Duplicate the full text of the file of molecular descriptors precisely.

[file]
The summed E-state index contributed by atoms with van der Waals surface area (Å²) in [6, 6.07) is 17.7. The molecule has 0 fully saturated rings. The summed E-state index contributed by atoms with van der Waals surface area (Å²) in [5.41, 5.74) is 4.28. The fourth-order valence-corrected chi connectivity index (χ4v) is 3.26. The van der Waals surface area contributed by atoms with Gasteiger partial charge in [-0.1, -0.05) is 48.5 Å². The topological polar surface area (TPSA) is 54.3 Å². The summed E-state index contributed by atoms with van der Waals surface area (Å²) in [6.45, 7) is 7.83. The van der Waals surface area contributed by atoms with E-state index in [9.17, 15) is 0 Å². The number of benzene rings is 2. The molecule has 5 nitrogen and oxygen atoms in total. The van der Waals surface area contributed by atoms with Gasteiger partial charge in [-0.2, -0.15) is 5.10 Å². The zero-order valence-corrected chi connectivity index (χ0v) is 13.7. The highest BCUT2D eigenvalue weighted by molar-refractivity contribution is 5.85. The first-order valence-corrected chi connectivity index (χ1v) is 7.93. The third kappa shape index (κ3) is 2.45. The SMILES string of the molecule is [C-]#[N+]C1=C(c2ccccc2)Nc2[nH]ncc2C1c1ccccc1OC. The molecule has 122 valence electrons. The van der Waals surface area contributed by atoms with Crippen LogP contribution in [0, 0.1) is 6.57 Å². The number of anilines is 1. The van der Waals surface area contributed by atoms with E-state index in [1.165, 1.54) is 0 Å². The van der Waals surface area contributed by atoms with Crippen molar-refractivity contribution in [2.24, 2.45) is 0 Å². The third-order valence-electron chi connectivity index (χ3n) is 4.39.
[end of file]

The summed E-state index contributed by atoms with van der Waals surface area (Å²) in [6, 6.07) is 17.7. The molecule has 0 fully saturated rings. The summed E-state index contributed by atoms with van der Waals surface area (Å²) in [5.41, 5.74) is 4.28. The fourth-order valence-corrected chi connectivity index (χ4v) is 3.26. The van der Waals surface area contributed by atoms with Gasteiger partial charge in [-0.1, -0.05) is 48.5 Å². The topological polar surface area (TPSA) is 54.3 Å². The summed E-state index contributed by atoms with van der Waals surface area (Å²) in [6.45, 7) is 7.83. The van der Waals surface area contributed by atoms with E-state index in [9.17, 15) is 0 Å². The number of benzene rings is 2. The molecule has 5 nitrogen and oxygen atoms in total. The van der Waals surface area contributed by atoms with Gasteiger partial charge in [-0.2, -0.15) is 5.10 Å². The zero-order valence-corrected chi connectivity index (χ0v) is 13.7. The highest BCUT2D eigenvalue weighted by molar-refractivity contribution is 5.85. The first-order valence-corrected chi connectivity index (χ1v) is 7.93. The third kappa shape index (κ3) is 2.45. The SMILES string of the molecule is [C-]#[N+]C1=C(c2ccccc2)Nc2[nH]ncc2C1c1ccccc1OC. The molecule has 122 valence electrons. The van der Waals surface area contributed by atoms with Crippen LogP contribution in [0, 0.1) is 6.57 Å². The number of anilines is 1. The van der Waals surface area contributed by atoms with E-state index in [1.165, 1.54) is 0 Å². The van der Waals surface area contributed by atoms with Crippen molar-refractivity contribution in [2.24, 2.45) is 0 Å². The third-order valence-electron chi connectivity index (χ3n) is 4.39.